Juan Carlos Cruz, a member of the Pontifical Commission for the Protection of Minors, speaks to the Outreach conference June 18 as Jesuit Fr. James Martin looks on. (Courtesy of America Media/Cristobal Spielmann)
Hundreds of Catholics involved in LGBTQ ministry across the U.S. gathered at Fordham University June 16-18. Although the agenda included a range of controversial topics — from how the Bible speaks of homosexuality, to gay clergy, to the Catholic Church's ban on blessing same-sex relationships — the focus was primarily conversation and community-building.
Tania Tetlow, Fordham's president, set the tenor for the Outreach conference with a simple but meaningful opening line. "I am here to tell you that you are loved, bathed in the overwhelming love and acceptance of God," she said at the beginning of her June 16 keynote address.
Speaking to attendees, including many who identify as LGBTQ and shared throughout the conference their experiences of exclusion and disparagement from the church, Tetlow told them they are loved by Jesus, "who made it a central tenet of our faith to avoid the sin of marginalizing people, defining them as other, treating them as less worthy."
Tania Tetlow, president of Fordham University, delivered the June 16 keynote address at the Outreach conference. "I am here to tell you that you are loved, bathed in the overwhelming love and acceptance of God," she said. (Courtesy of America Media/Cristobal Spielmann)
"To marginalize is a sin," she said. "To love is our command. You are loved by the church made up of the People of God; the church we claim, the church we fight for, because we know it must constantly strive to better live up to the Gospels."
Outreach is an online news and opinion site dedicated to LGBTQ Catholics that is affiliated with the Jesuit-run America magazine. The June event was the group's second in-person conference, following a similar event at Fordham in 2022.
Although the effort to convene Catholics involved in LGBTQ ministry has attracted some pushback in more conservative circles — an online petition, garnering some 93,000 signatures, demanded that Fordham cancel the conference, and small group of protesters stood outside the event on June 17 with derogatory signs — it has also attracted support from the highest quarters of the church. Pope Francis sent a message of support, as did New York Cardinal Timothy Dolan.
A small group of protesters stood outside Fordham University's Lincoln Center campus on June 17 during the Outreach conference. (NCR photo/Joshua J. McElwee)
Hope amid a powerful backlash
Juan Carlos Cruz, a Chilean clergy abuse survivor who has become a personal friend of Francis, was also a keynote speaker. He told attendees June 18 he believes that his friendship with the pope, created as Francis came to grips with the shocking mishandling of abuse complaints in Chile, can be "a symbol of hope" for LGBTQ people.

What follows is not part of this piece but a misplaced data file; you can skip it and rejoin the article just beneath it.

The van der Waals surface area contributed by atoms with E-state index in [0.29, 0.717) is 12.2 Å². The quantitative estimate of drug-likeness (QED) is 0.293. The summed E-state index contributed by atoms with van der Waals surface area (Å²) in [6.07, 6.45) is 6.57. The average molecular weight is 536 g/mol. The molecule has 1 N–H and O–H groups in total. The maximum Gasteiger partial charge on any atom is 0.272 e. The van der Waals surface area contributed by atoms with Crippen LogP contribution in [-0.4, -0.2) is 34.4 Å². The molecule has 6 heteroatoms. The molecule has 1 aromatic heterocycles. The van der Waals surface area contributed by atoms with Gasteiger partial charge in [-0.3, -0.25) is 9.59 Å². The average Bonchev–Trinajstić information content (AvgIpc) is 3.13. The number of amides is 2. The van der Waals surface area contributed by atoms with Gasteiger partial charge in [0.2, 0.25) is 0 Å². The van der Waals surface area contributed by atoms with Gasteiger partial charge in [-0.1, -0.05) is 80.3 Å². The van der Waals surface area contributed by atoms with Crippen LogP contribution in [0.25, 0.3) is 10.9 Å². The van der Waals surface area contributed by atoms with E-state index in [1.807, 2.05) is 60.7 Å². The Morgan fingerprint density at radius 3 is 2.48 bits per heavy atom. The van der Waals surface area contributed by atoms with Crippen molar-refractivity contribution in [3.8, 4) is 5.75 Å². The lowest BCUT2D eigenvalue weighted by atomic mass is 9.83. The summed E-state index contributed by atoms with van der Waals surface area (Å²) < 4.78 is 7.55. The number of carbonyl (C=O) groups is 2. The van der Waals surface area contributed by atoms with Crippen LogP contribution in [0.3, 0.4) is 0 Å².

"It shows that the divide between faith and sexuality can be bridged," Cruz said. "It shows that the highest levels of the Catholic Church are capable of love, understanding and acceptance. It is proof that we are moving forward."
Cruz, who also serves as a member of the Pontifical Commission for the Protection of Minors, offered a respectful and oblique critique of "certain bishops who perpetuate harmful rhetoric and prejudiced doctrines." But he said their behavior "stands in stark contrast to Pope Francis' call for acceptance and love."
"It's crucial to remember that these discriminatory attitudes held by some bishops do not represent the entirety of the Catholic Church, but their impact on the LGBTQ+ community cannot be understated," he said.
Cruz told attendees that he had spoken with Francis on the phone that morning, and that the pope had passed along renewed greetings to conference participants.
Marianne Duddy-Burke, executive director of Catholic LGBTQ ministry Dignity USA, speaks to attendees of the Outreach conference at the Church of St. Paul in New York City on June 17. It was the first time Duddy-Burke had been invited to speak inside a Catholic Church since 1986. (NCR photo/Joshua J. McElwee)
Marianne Duddy-Burke, the long-time executive director of the Catholic LGBTQ ministry DignityUSA, also spoke. She shared eight lessons drawn from what she called the "sacred wisdom" of Dignity's 54-year history.
Noting the recent ramp-up of controversy around LGBTQ issues, Duddy-Burke said the greater visibility and civil protections being guaranteed to members of the community "are being met with powerful backlash, both politically and by some in our church."
"This is no time for us to retreat to our safe, upper rooms," she said. "It's not a time to protect our privileges. It is not a time to lay low. We need to embrace and claim the wind and fire on Pentecost, not only on ourselves but for everyone."
'These discriminatory attitudes held by some bishops do not represent the entirety of the Catholic Church, but their impact on the LGBTQ+ community cannot be understated.'
—Juan Carlos Cruz
Like all keynote speakers, Duddy-Burke spoke to attendees from the pulpit at the Church of St. Paul the Apostle, the mother church of the Paulist fathers. Given Dignity's sometimes-contentious relationship with church authorities, Jesuit Fr. James Martin, a conference organizer, told attendees it was the first time Duddy-Burke had been invited to speak inside a Catholic Church since 1986.